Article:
In general, statins bring LDL levels down to the ‘normal’ level, but by doing so they decrease your risk of dying of CHD by a somewhat titchy 3%. Which, even if you do believe that statins work by lowering LDL levels, leaves a rather large 97% of CHD caused by something else, other than a raised LDL level - and what might that be?

Anyway, to return to the main point, which is that, whilst statins do ‘normalise’ LDL levels, they don’t actually provide that much protection against CHD. Which means that it could well be that their ‘protective’ effects may be due to something else, other than LDL lowering. (On the other hand, if the absolute risk reduction was 50%, then I think this would be case proven for the cholesterol hypothesis).

Even so, I recognise that to suggest that the cardioprotective effects of statins are, in effect, a coincidence, seems a bit of a stretch. But bear with me, for I think that case for coincidence is overpoweringly strong.

There are four main strands to the coincidence argument:

1.      Statins act far too quickly for it to be through any LDL lowering effect

2.      They work independently of the LDL level - or by how much they lower the LDL

3.      Statins protect against CHD in the elderly, in whom a raised LDL level is not a risk factor

4.      They have many other effects, other than lowering LDL levels, a great number of which have been clearly demonstrated to have an beneficial impact on both blood clotting and endothelial damage - and thus CHD

Speed of action

It is generally accepted that a raised LDL level takes many years to cause CHD. Exactly how many is unclear, but the major clinical trials on statins lasted five years, so the assumption here was that it would take at least five years on a statin to show any significant effect on the rate of CHD.

If, however, statins reduce CHD risk within a much shorter time period, this makes it almost certain that they are not working through LDL lowering.

So what of the: Myocardial Ischaemia Reduction with Aggressive Cholesterol Lowering (MIRACL) trial on the short term use of statins?

‘MIRACL demonstrated that intensive treatment with atorvastatin, begun immediately after an acute coronary event, produces beneficial effects that are apparent within several weeks. This provides evidence that the addition of intensive lipid-lowering therapy to the standard of care may help improve the outcomes of these patients.’ - Dr Gregory Schwartz.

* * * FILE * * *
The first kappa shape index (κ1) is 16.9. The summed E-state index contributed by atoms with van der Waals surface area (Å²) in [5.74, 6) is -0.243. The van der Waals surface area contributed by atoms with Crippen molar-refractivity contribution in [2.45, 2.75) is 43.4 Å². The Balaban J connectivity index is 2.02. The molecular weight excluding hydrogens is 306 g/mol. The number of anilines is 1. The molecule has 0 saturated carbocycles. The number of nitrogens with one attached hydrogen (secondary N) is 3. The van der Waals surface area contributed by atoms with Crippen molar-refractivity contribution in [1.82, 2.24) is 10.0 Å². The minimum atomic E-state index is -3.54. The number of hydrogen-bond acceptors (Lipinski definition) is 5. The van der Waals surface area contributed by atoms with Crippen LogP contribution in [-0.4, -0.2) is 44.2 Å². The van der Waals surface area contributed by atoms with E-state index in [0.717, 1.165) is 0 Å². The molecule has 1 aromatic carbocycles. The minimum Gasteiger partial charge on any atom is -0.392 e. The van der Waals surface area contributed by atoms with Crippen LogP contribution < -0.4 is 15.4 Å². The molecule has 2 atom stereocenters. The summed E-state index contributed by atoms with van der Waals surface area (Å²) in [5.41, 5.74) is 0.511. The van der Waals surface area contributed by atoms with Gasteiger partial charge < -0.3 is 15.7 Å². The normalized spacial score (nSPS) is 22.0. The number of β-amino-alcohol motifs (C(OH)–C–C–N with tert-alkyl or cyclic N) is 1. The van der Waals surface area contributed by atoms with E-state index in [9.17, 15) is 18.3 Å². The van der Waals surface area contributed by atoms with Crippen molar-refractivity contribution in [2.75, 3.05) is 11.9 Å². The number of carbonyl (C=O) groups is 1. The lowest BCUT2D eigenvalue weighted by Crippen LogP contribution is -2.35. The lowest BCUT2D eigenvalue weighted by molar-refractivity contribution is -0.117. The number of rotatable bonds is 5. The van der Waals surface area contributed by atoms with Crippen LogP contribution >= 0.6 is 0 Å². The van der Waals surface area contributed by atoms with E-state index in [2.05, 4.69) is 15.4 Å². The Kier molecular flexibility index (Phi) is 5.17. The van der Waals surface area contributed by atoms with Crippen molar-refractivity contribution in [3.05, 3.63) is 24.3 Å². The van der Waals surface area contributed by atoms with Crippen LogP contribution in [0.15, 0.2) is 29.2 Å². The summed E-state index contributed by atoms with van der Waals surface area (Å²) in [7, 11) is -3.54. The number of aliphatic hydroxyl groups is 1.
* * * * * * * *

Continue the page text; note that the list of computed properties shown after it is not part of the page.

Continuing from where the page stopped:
Statins work within weeks, not months or years. Actually, to have a measurable effect within weeks, they must be working immediately - instantly. Because If they didn’t start working for weeks, they wouldn’t show any effect for months. And this is not a one off result; it has been shown in many trials.

‘Lipid-lowering therapy after acute coronary syndromes (ACS) reduces risk of 6-month mortality by one third after adjustment for confounding factors and should be prescribed to patients in order to reduce short-term mortality.’ - Dr Herbert Aronow Lancet Apr 2001

On thing is absolutely certain, these short term protective effects cannot be due to LDL lowering.

Dose response

Moving on to the next point. If statins do work by lowering LDL, then the more that LDL is lowered, the more CHD protection you should see. In fact, a number of trials have shown the exact opposite:

‘…(in the CARE trial) In addition, there was no linear relationship between the extent of LDL reduction and percent reduction of events. Patients whose LDL levels on treatment were between 101mg/dl and 125mg/dl had a 46% event reduction, while those treated below 100mg/dl only enjoyed a 32% event rate reduction. - Thomas Bersot MD. AHA 71st Scientific Sessions Nov 8 - 11 1998

And if you look at other trials on statins, you cannot see any dose response, just a general reduction in CV events with statins, no matter what the starting level of LDL or how much it is lowered by.

Effect in the elderly